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Hunting and Tree Seeds – what is the connection?

by:Annika Keeley.

Trees have different ways of ensuring that their seeds move some distance away from the mother tree and can germinate. In tropical forests, some rely on the wind; some depend on water; some let their seed husks snap to throw seeds some distance; but most count on animals. Birds, bats, and other mammals such as squirrels and raccoons are well known as dispersers of tree seeds. Agoutis (Dasyprocta spp.) store large seeds by burying them. They inevitably forget some of them which can then germinate and grow. Thus agoutis are important seed dispersers, but they are often hunted for their meat. Manuel Guariguata and some of his colleagues wanted to know if hunting noticeably reduces the number of seeds that are dispersed from certain tree species . To find out they selected two study sites. In La Selva, hunting is prohibited and the entire forest is permanently patrolled by armed guards. In Tirimbina, hunting is also prohibited, but because it is not patrolled, poaching is a problem. Consequently, there are more agoutis in the La Selva forest compared to the Tirimbina forest.

In both study areas, the researchers placed two groups of 10 seeds each of a certain tree species in 15 locations in the forest understory. One group was covered with a cage from chicken wire that kept everything but small rodents such as mice out; the other group was not covered. In regular intervals, Manuel monitored how many seeds were left. He then repeated this experiment but tied a piece of fishing line painted with a fluorescent color to each seed in order to know whether the seeds are eaten or actually dispersed with the chance to grow into seedlings. When seeds were gone from the little pile of seeds placed on the forest floor he looked in the surrounding area for the fishing line. He repeated these experiments with seven different kinds of large-seeded trees.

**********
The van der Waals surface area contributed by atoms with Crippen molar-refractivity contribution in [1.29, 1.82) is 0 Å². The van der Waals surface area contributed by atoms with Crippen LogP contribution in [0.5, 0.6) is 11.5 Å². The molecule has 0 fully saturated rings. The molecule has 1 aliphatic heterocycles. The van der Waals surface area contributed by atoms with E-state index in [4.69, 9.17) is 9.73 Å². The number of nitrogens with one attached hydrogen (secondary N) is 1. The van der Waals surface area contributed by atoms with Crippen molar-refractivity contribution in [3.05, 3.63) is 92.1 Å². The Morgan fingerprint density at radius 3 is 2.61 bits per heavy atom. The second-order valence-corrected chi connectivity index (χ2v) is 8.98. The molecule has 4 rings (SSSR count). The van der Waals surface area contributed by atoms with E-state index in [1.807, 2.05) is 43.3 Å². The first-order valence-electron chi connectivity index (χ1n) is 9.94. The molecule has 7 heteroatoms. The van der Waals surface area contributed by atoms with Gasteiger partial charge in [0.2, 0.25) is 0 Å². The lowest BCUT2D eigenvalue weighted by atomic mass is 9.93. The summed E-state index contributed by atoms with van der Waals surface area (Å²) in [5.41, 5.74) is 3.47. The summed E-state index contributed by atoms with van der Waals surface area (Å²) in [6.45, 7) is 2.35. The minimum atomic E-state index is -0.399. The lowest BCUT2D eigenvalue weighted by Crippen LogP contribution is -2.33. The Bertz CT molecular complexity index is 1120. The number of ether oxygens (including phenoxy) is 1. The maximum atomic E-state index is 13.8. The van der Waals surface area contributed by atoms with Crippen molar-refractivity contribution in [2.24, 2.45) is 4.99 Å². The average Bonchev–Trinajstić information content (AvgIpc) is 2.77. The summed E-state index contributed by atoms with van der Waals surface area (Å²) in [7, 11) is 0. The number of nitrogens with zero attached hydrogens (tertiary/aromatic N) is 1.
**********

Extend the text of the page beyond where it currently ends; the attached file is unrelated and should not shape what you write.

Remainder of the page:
Some results: The seeds of one of the trees, the gavilan tree (Pentaclethra macrolobum), are toxic to most mammals and therefore avoided. Accordingly, in both forests most gavilan seeds stayed where the researchers put them, whether they were caged or not. More seedlings survived though at Tirimbina than at La Selva, probably because there are fewer peccaries at Tirimbina which dig through the soil for food and uproot seedlings in the process. The seeds of the Welfia palm (Welfia regia) are very tasty to many animals and disappeared rapidly from the uncaged seed piles. None were found with the fishing line still attached. The seeds of two trees, the andiroba (Carapa nicaraguensis) and the monkey pod (Lecythis ampla), are mostly dispersed by rodents, such as agoutis. As expected, many more seeds of these trees were removed from the seed piles at La Selva than at Tirimbina. The fishing line experiment showed that at La Selva only some of the seeds that were removed were not eaten right away, but dispersed. Even the seeds of the monkey pod that were placed under the cages disappeared more readily from the La Selva forest. Small rodents that really like those seeds and can get through the wire must be more common in La Selva than in Tirimbina.

hunting and tree seeds 1hunting and tree seeds 2
hunting and tree seeds 3

Seeds of two species, manú (Minquartia guianensis) and tropical nutmeg (Virola koschnyii), are smaller than those of the other tree species studied. They were removed faster from the cages in Tirimbina. A different study showed that small rodents, especially the spiny pocket mouse (Heteromys desmarestianus), were much more abundant in Tirimbina than in La Selva. These little rodents that can enter the seed cages likely removed all those seeds from the Tirimbina experiments.

In general, the researchers concluded dispersal activity goes up with the number of mammal species, but at the same time, more seeds and seedlings are eaten and destroyed. For example, trees that rely on agoutis for seed dispersal will not be dispersed readily in forests without agoutis. Thus in hunted forests, tree species whose seeds are dispersed by hunted mammals will become rare whereas tree species that do not rely on these mammals for dispersal (such as the gavilan tree) may get more and more common. The continued seed dispersal of many trees depends on the conservation of an intact animal community.

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